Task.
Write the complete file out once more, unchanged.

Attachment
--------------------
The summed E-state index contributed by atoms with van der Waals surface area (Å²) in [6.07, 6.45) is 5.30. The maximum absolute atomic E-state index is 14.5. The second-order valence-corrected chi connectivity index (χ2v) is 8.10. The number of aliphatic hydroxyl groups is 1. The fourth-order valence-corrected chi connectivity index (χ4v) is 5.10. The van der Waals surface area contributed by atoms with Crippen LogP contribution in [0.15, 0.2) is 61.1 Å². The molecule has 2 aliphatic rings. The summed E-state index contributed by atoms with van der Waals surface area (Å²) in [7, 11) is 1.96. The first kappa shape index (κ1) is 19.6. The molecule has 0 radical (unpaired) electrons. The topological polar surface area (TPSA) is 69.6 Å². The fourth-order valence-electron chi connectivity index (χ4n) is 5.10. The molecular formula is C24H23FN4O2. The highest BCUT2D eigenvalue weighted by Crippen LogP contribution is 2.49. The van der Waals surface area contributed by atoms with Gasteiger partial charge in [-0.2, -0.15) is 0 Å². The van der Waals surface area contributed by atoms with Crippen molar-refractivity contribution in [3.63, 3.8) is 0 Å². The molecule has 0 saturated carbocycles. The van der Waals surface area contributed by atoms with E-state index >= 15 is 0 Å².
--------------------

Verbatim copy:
The summed E-state index contributed by atoms with van der Waals surface area (Å²) in [6.07, 6.45) is 5.30. The maximum absolute atomic E-state index is 14.5. The second-order valence-corrected chi connectivity index (χ2v) is 8.10. The number of aliphatic hydroxyl groups is 1. The fourth-order valence-corrected chi connectivity index (χ4v) is 5.10. The van der Waals surface area contributed by atoms with Crippen LogP contribution in [0.15, 0.2) is 61.1 Å². The molecule has 2 aliphatic rings. The summed E-state index contributed by atoms with van der Waals surface area (Å²) in [7, 11) is 1.96. The first kappa shape index (κ1) is 19.6. The molecule has 0 radical (unpaired) electrons. The topological polar surface area (TPSA) is 69.6 Å². The fourth-order valence-electron chi connectivity index (χ4n) is 5.10. The molecular formula is C24H23FN4O2. The highest BCUT2D eigenvalue weighted by Crippen LogP contribution is 2.49. The van der Waals surface area contributed by atoms with Gasteiger partial charge in [-0.2, -0.15) is 0 Å². The van der Waals surface area contributed by atoms with Crippen molar-refractivity contribution in [3.63, 3.8) is 0 Å². The molecule has 0 saturated carbocycles. The van der Waals surface area contributed by atoms with E-state index >= 15 is 0 Å².